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History of Chado
Drinking of tea, originated in China, started as a medicine, and Zen Buddhist monks used it as an aid to meditation. It was given its distinctive Japanese form by the great 16th century tea master Sen Rikyu, infusing spirituality. After Rikyu’s death in 1591, his descendants carried on the tradition, establishing three family-based schools of which Urasenke is one.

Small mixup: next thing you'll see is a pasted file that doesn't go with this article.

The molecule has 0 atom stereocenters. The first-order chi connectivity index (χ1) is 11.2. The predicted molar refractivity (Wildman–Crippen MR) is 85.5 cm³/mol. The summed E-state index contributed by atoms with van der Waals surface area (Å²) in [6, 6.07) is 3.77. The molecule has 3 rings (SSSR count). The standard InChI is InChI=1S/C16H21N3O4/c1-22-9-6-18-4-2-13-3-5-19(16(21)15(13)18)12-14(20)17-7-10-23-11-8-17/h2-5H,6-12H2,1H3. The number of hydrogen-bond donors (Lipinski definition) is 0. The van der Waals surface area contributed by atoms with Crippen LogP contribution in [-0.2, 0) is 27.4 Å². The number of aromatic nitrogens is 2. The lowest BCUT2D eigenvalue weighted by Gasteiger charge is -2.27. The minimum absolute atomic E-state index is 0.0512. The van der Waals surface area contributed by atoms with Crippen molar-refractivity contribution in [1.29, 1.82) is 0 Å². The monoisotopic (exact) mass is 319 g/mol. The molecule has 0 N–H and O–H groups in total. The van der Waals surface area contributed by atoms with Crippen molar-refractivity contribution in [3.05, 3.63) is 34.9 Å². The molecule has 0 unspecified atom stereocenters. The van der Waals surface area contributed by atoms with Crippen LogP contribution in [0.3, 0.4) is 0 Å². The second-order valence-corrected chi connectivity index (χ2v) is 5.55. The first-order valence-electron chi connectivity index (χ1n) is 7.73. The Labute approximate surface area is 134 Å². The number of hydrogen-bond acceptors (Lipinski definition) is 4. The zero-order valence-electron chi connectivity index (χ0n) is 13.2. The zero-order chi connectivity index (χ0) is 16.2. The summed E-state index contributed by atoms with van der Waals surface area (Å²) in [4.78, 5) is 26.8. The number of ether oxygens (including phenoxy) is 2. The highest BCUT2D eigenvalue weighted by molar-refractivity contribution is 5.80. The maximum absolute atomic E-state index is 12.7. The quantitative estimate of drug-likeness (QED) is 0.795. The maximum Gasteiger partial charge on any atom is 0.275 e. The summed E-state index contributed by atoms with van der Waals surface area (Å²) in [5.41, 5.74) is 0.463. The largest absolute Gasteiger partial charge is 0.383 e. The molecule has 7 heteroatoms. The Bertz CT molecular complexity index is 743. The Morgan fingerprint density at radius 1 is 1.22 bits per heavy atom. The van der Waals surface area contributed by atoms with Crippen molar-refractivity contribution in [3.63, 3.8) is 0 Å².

Each of these schools passes on its practice of Chado from the family head ‒ known as the Iemoto or Grand Master ‒ to his eldest son. The current Grand Master of the Urasenke school, Sen Soshitsu XVI, is the 16th-generation of the family line which dates back to the early 1600s.
Today, Chado is recognized as a vital part of Japan’s cultural heritage. The Urasenke school, headquartered in Kyoto, plays a major role in preserving this multifaceted spiritual and aesthetic discipline and helping to acquaint foreign audiences with it (see Resources page).